President Trump’s call to shut down the popular social video app TikTok could set up a precedent for other companies doing business in America. Senior Research Fellow Will Rinehart joined Jim Lokay on The Final 5 (Fox 5 DC) to break down the President’s recent executive order, and how that could alter how the government handles private business.
Background: On August 6, the White House gave TikTok’s parent company in Beijing, ByteDance, 45 days to sell off the social media app or face a ban in the United States. Hours later, the Trump administration also dropped an executive order on Tencent, banning the WeChat app from phones with a similar deadline. Both are being targeted for their data practices.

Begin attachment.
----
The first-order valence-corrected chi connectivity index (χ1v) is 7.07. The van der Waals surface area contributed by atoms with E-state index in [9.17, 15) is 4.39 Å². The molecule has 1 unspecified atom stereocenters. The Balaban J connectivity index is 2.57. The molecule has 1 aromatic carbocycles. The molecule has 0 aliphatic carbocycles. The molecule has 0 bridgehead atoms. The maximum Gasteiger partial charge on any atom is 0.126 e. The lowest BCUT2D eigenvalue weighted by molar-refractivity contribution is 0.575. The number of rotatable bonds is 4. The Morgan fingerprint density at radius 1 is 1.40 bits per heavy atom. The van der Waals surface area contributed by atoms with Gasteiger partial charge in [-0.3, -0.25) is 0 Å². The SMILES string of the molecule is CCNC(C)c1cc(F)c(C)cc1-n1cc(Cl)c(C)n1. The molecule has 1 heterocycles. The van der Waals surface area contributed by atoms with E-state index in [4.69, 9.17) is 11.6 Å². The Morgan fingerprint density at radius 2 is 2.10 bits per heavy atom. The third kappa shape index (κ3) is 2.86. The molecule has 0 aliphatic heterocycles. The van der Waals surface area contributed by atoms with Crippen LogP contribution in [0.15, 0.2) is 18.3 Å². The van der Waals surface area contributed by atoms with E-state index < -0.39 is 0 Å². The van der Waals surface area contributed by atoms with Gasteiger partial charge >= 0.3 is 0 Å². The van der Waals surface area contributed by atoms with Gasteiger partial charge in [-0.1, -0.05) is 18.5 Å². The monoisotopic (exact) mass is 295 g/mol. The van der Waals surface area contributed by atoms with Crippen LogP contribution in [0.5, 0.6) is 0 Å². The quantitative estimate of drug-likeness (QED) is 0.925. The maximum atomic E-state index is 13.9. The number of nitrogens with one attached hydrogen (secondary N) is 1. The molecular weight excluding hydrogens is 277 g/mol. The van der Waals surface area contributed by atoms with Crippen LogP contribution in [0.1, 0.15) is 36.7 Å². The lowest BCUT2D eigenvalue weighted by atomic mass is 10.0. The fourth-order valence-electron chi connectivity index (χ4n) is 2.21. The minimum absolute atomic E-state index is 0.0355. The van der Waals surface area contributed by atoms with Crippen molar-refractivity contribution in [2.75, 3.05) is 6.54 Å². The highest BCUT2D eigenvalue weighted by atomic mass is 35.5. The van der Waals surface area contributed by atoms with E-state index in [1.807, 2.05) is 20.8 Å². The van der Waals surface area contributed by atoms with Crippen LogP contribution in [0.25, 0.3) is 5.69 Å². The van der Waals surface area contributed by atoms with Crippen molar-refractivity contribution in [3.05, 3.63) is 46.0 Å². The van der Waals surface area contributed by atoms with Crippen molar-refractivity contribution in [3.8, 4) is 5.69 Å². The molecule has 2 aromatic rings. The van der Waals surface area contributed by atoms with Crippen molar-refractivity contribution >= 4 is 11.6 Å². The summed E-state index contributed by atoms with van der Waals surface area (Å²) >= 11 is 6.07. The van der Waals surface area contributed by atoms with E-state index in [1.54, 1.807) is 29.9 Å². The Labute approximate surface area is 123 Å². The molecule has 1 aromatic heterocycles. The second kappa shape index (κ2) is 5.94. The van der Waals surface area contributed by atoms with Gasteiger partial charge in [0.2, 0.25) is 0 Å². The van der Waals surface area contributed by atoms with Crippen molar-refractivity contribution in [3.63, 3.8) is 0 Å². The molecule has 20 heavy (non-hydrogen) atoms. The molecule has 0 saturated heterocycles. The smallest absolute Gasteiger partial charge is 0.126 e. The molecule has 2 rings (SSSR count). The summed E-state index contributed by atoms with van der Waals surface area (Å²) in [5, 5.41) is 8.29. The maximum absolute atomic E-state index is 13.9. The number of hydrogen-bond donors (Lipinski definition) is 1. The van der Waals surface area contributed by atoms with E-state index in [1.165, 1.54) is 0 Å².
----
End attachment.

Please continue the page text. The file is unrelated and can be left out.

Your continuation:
Those in favor or opposed to the executive order on TikTok have created a false choice between an outright ban and doing nothing. This is wrong. There are a range of options the administration could take, but they all must begin with defining the clear harms caused by TikTok. We need the whole picture before outlining appropriate remedies.
According to the executive order, TikTok poses three kinds of risk. The administration accuses the Chinese government of using the app to collect data that might be used to track federal employees and blackmail them, censoring content that could be damaging to the Chinese Communist Party,and using the app in disinformation campaigns.
Read his op-ed in the Daily Caller on the TikTok ban here.